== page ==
Implementation of TCFD Style Reporting
In November 2020, the UK government published a road map (the Roadmap) towards mandatory climate-related disclosures across all sectors of the UK economy aligned with the recommendations of the Taskforce on Climate-related Financial Disclosures (TCFD).
The UK Government is one of the first to endorse the TCFD’s recommendations in this way and roll out such a wide-ranging plan.
The Roadmap sets out an indicative path, over the next five years - with most action occurring over the first three years - towards UK leadership’s stated goal of ensuring the publication of comprehensive and high-quality information on how climate-related risks and opportunities are being managed across the UK economy.
The Roadmap covers seven categories of organization:
- listed commercial companies;
- UK-registered companies;
- banks and building societies;
- insurance companies;
- asset managers;
- life insurers and FCA-regulated pension schemes; and
- occupational pension schemes.
Since publication of the Roadmap, new TCFD aligned reporting requirements have been introduced on a comply or explain basis for premium listed companies, legislation has been introduced in relation to TCFD reporting for large occupational pension schemes and the UK government has just recently published a consultation regarding mandatory TCFD climate-related disclosures for other publicly quoted companies (including large banks and insurers already subject to climate related reporting), large private companies and limited liability partnerships.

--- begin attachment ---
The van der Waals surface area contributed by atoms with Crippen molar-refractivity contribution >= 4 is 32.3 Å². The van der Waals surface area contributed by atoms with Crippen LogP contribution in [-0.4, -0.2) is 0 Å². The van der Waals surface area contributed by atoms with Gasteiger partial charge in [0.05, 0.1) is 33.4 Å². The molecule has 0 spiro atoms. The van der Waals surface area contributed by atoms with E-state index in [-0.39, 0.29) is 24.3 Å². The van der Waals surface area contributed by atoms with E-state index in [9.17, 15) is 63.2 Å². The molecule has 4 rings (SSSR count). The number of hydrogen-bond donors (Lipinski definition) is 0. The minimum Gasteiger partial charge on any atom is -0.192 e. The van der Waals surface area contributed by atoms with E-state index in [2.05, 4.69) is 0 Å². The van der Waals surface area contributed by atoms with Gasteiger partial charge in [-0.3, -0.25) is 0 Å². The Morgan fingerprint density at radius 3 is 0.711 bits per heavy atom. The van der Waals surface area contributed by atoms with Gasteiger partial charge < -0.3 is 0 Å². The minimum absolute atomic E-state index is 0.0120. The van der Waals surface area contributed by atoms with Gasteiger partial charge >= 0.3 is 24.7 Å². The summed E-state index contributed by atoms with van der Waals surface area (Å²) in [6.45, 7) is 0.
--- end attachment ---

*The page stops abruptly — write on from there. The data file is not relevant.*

Building on these initial steps, the UK Government and regulators plan consultations on further measures for asset managers, life insurers, and other pension schemes over the course of 2021.
Global groups operating in the UK will similarly be required to track progress of the requirements and ensure compliance at a local level for in-scope subsidiaries, business lines and pension schemes.
UK Competition and Markets Authority (CMA) Guidance on Environmental Sustainability Agreements
Further demonstrating the potential reach of ESG considerations, the CMA has recently published guidance for businesses and trade associations in relation to the application of UK competition law to “sustainability agreements”, which are agreements to cooperate (at an industry level or otherwise) in the attainment of sustainability goals, such as grouping together to purchase common inputs for research and development.
The CMA wants to ensure that competition policy does not create an unnecessary obstacle to sustainable development by deterring businesses from partnering in sustainability initiatives, which do not breach competition law.
The guidance focuses on the environmental aspect of sustainability agreements and covers expectations in relation to:
- the steps that should be taken to ensure that sustainability agreements which constitute standard-setting agreements are established on a fair basis (e.g. enable all competitors in the affected market to participate; ensure that the standards are non-discriminatory);
- avoidance of restrictions on competition and anti-competitive behavior (e.g. by ensuring that competitively sensitive information is not shared and that arrangements do not include price fixing or market sharing agreements); and
- use of exemptions and allowances (including guidance on the exemptions, safe harbours (e.g. thresholds) and allowances most relevant for sustainability agreements).
The EU is also considering the potential impact of competition law but from the angle of how competition policy can support sustainability objectives and ensure that the right incentives are provided to move to a greener economy without stifling competition.